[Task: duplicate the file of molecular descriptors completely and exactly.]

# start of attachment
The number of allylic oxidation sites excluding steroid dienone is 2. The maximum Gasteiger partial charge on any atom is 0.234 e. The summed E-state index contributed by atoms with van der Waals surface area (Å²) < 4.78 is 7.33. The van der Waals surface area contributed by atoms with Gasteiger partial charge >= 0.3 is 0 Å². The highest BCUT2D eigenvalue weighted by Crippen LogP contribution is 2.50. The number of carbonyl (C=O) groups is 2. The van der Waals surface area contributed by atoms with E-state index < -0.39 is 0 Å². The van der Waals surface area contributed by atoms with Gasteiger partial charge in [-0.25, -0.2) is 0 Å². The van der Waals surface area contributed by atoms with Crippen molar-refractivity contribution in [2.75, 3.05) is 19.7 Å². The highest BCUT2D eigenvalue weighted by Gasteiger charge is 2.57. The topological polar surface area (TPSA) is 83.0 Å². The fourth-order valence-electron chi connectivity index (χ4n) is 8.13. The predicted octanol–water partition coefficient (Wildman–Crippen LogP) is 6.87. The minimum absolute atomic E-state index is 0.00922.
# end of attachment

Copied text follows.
The number of allylic oxidation sites excluding steroid dienone is 2. The maximum Gasteiger partial charge on any atom is 0.234 e. The summed E-state index contributed by atoms with van der Waals surface area (Å²) < 4.78 is 7.33. The van der Waals surface area contributed by atoms with Gasteiger partial charge >= 0.3 is 0 Å². The highest BCUT2D eigenvalue weighted by Crippen LogP contribution is 2.50. The number of carbonyl (C=O) groups is 2. The van der Waals surface area contributed by atoms with E-state index < -0.39 is 0 Å². The van der Waals surface area contributed by atoms with Gasteiger partial charge in [-0.25, -0.2) is 0 Å². The van der Waals surface area contributed by atoms with Crippen molar-refractivity contribution in [2.75, 3.05) is 19.7 Å². The highest BCUT2D eigenvalue weighted by Gasteiger charge is 2.57. The topological polar surface area (TPSA) is 83.0 Å². The fourth-order valence-electron chi connectivity index (χ4n) is 8.13. The predicted octanol–water partition coefficient (Wildman–Crippen LogP) is 6.87. The minimum absolute atomic E-state index is 0.00922.